'We don't want a crossing for plates, cups and tooth brushes'
Kids’ footballs, pencils, children’s backpacks and kitchen cutlery allowed into Gaza after three years.
Keram Abu Salem Crossing
We watched the trucks roll into Gaza with goods Israel has not allowed in for more than three years.
And when we waved the drivers down to stop so we could see the cargo, there were those innocuous items; kids’ footballs, packets of pencils, children’s backpacks, kitchen cutlery and sewing material.
Is this a "liberalised" siege - an "easing" of the blockade?
Or is this Israel’s folly on display for the world to see?
From Thursday the goods now allowed into Gaza will include spare parts for cars, engine oil, tyres, parts for the agricultural and fishing industries, perfume and makeup.
In Gaza people see this as a minor modification of the siege.
All of these items are already available here. They come from Egypt and are smuggled through underground tunnels. This inflates the price and the quality is poor.
The Khadr family
But people in Gaza need more than goods.
"We don’t want a crossing for plates and cups, and tooth brushes. We ask them to open the crossing for everything. Not only food. We are calling for Israel, Europe and Arab states to let the construction material into Gaza. It is most important to rebuild the houses and factories and farms."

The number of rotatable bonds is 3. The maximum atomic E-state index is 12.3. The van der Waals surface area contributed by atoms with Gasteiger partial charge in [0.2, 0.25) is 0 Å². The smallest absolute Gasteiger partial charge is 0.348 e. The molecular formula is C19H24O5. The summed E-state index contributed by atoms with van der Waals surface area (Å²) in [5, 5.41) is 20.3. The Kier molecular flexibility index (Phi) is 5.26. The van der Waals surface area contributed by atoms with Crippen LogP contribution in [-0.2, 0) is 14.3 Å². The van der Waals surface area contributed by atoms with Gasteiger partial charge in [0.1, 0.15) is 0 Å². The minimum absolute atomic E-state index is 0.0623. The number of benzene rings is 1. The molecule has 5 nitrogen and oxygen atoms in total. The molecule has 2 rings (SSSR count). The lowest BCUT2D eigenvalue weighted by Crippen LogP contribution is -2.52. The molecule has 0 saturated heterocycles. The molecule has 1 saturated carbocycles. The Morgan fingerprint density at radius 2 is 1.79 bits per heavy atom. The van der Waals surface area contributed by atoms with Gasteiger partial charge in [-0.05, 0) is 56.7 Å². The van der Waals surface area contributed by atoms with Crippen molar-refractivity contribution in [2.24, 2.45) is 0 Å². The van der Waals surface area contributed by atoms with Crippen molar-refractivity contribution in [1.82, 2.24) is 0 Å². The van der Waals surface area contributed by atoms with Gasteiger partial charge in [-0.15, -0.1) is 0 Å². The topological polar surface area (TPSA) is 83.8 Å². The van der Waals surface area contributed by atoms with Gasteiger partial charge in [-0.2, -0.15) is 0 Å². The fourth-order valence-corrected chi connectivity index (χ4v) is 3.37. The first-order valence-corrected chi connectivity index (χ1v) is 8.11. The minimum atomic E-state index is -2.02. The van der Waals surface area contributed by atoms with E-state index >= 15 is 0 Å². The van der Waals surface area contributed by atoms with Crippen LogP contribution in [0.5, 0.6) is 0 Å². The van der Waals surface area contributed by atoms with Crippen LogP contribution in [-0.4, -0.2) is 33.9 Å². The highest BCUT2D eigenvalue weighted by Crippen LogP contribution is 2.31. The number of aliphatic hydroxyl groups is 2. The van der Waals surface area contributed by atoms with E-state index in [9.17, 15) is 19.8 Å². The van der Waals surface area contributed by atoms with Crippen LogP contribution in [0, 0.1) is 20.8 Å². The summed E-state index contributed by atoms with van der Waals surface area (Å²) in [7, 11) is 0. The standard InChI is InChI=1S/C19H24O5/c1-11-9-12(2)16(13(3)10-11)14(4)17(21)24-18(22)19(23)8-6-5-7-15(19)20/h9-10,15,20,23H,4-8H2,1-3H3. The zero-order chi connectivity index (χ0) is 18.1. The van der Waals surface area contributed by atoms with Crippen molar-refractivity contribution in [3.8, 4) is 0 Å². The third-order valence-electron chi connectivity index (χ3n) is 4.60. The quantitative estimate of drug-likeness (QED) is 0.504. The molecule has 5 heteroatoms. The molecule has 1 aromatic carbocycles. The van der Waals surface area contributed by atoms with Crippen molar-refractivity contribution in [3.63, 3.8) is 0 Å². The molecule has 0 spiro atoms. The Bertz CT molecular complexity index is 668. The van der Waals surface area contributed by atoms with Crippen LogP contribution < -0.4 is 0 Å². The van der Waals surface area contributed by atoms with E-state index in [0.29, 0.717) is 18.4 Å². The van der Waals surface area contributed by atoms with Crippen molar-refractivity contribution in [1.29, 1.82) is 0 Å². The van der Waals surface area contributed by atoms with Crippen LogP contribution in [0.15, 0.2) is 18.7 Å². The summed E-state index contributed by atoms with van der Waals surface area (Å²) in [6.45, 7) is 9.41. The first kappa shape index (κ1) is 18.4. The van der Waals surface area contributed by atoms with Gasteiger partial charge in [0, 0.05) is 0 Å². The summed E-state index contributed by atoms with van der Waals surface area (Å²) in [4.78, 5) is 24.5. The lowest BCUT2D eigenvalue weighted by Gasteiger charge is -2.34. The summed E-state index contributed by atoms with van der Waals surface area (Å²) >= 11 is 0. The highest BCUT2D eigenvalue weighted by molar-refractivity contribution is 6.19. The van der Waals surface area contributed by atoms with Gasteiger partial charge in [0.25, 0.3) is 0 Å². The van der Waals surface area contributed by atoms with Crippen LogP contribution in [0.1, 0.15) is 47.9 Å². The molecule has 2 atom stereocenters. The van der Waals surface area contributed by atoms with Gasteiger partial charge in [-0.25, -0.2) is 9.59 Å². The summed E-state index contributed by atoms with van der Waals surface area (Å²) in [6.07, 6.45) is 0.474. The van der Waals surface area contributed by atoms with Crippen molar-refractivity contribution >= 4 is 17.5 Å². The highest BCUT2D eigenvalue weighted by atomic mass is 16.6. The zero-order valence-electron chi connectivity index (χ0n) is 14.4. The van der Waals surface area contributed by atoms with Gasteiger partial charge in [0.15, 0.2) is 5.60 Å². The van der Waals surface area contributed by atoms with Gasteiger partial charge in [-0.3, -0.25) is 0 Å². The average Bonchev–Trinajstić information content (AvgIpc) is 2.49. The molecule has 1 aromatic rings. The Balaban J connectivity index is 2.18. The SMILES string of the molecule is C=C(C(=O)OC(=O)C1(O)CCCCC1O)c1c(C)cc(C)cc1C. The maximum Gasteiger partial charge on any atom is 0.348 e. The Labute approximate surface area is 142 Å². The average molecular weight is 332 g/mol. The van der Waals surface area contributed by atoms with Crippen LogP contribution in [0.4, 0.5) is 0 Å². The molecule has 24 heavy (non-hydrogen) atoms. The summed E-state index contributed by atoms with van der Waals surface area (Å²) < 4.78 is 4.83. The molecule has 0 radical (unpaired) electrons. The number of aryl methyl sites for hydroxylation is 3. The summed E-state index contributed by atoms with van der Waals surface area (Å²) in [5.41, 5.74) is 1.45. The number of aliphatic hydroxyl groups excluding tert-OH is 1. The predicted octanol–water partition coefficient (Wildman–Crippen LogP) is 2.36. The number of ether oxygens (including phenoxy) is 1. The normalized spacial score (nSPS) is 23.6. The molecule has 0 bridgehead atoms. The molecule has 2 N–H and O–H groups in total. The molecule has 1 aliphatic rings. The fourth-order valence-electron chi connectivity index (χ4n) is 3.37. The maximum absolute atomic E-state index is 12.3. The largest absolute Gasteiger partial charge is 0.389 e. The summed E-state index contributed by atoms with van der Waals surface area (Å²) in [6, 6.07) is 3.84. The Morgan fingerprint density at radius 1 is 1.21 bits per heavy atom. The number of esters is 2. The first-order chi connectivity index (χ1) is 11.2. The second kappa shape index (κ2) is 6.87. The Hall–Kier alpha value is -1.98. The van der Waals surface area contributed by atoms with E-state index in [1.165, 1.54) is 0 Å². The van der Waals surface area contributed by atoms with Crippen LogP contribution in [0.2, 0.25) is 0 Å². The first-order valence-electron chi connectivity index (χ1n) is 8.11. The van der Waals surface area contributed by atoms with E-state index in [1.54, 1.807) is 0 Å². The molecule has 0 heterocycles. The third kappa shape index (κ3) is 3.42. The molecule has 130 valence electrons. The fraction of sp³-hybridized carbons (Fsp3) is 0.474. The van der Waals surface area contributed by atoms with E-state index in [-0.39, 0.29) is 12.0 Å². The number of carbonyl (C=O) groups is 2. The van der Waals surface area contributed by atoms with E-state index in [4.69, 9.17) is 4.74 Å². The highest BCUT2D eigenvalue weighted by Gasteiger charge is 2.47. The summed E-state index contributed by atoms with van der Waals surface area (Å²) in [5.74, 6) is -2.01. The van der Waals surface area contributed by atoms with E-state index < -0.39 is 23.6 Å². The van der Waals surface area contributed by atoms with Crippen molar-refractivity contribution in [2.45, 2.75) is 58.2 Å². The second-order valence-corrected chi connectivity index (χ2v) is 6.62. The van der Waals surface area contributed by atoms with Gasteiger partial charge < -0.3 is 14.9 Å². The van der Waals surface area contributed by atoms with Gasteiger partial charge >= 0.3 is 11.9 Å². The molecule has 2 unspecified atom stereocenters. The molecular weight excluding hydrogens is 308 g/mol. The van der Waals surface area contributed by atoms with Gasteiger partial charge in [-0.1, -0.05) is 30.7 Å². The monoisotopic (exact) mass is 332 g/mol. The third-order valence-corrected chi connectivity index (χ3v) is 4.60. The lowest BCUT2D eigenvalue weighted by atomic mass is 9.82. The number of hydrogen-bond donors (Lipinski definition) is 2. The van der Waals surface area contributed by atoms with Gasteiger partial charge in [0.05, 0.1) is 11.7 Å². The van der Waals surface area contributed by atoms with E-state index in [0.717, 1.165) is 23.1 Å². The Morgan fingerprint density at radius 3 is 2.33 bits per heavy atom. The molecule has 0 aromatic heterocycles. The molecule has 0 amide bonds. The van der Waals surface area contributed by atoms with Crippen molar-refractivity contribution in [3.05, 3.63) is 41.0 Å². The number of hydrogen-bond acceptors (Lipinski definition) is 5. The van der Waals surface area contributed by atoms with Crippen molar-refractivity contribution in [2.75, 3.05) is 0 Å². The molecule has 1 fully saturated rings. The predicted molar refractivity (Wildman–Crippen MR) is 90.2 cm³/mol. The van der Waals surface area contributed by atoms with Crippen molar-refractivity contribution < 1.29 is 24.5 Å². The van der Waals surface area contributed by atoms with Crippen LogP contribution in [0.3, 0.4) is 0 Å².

Zaed Khadr’s house was destroyed during the war in Gaza. He doesn’t have a job, even though he previously worked in Israel for years on farms. But now under the siege he cannot leave. He’s trapped inside Gaza’s borders.
Next door Zaed’s brother, Mohammed, is raising 7 daughters in a tent. His house was destroyed as well.
Thin mattresses are piled up in the corner. A fan stirs the hot air inside the plastic tent. And sitting quietly, are three girls, watching cartoons.
Mohammed’s clothes are worn, full of holes and rips. And he is full of anger at the family’s situation.
He says Israel "erased everything, the land, the trees, the houses, and now we are living like dead people".
Sitting on the balcony of my hotel in Gaza, I’m thinking about the Khadr family.
Mohammed said, "The whole world wanted to cross the sea to help us."
But they failed and until the siege is lifted completely, the world will continue to fail the people of Gaza.